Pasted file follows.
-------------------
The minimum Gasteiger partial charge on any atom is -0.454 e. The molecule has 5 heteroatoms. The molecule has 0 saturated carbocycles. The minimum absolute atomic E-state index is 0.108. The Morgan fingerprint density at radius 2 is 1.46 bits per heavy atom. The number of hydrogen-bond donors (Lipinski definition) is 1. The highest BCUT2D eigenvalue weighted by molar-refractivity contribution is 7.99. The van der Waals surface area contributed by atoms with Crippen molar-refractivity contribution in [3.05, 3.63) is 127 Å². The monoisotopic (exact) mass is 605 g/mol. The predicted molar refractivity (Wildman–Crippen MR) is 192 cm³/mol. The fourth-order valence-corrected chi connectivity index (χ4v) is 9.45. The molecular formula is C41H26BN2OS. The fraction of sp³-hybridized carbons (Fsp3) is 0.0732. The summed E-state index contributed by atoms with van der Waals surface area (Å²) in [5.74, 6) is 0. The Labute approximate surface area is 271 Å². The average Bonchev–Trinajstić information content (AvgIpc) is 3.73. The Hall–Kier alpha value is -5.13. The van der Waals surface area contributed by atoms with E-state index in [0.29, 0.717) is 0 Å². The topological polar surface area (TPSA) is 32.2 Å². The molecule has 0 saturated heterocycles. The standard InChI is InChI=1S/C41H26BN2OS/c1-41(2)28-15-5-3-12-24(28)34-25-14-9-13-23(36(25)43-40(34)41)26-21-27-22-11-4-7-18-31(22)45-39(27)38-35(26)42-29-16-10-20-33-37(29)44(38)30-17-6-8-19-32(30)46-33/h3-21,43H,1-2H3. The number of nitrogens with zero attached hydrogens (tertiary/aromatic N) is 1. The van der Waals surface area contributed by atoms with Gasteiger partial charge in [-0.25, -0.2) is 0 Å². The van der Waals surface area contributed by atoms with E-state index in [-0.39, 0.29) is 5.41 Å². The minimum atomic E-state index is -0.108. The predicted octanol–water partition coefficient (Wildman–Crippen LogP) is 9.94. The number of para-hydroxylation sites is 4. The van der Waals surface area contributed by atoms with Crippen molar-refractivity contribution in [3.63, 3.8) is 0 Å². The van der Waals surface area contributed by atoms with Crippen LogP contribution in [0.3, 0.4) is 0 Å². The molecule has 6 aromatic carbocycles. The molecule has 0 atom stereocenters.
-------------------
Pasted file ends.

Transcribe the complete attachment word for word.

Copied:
The minimum Gasteiger partial charge on any atom is -0.454 e. The molecule has 5 heteroatoms. The molecule has 0 saturated carbocycles. The minimum absolute atomic E-state index is 0.108. The Morgan fingerprint density at radius 2 is 1.46 bits per heavy atom. The number of hydrogen-bond donors (Lipinski definition) is 1. The highest BCUT2D eigenvalue weighted by molar-refractivity contribution is 7.99. The van der Waals surface area contributed by atoms with Crippen molar-refractivity contribution in [3.05, 3.63) is 127 Å². The monoisotopic (exact) mass is 605 g/mol. The predicted molar refractivity (Wildman–Crippen MR) is 192 cm³/mol. The fourth-order valence-corrected chi connectivity index (χ4v) is 9.45. The molecular formula is C41H26BN2OS. The fraction of sp³-hybridized carbons (Fsp3) is 0.0732. The summed E-state index contributed by atoms with van der Waals surface area (Å²) in [5.74, 6) is 0. The Labute approximate surface area is 271 Å². The average Bonchev–Trinajstić information content (AvgIpc) is 3.73. The Hall–Kier alpha value is -5.13. The van der Waals surface area contributed by atoms with E-state index in [0.29, 0.717) is 0 Å². The topological polar surface area (TPSA) is 32.2 Å². The molecule has 0 saturated heterocycles. The standard InChI is InChI=1S/C41H26BN2OS/c1-41(2)28-15-5-3-12-24(28)34-25-14-9-13-23(36(25)43-40(34)41)26-21-27-22-11-4-7-18-31(22)45-39(27)38-35(26)42-29-16-10-20-33-37(29)44(38)30-17-6-8-19-32(30)46-33/h3-21,43H,1-2H3. The number of nitrogens with zero attached hydrogens (tertiary/aromatic N) is 1. The van der Waals surface area contributed by atoms with Gasteiger partial charge in [-0.25, -0.2) is 0 Å². The van der Waals surface area contributed by atoms with E-state index in [-0.39, 0.29) is 5.41 Å². The minimum atomic E-state index is -0.108. The predicted octanol–water partition coefficient (Wildman–Crippen LogP) is 9.94. The number of para-hydroxylation sites is 4. The van der Waals surface area contributed by atoms with Crippen molar-refractivity contribution in [3.63, 3.8) is 0 Å². The van der Waals surface area contributed by atoms with Crippen LogP contribution in [0.3, 0.4) is 0 Å². The molecule has 6 aromatic carbocycles. The molecule has 0 atom stereocenters.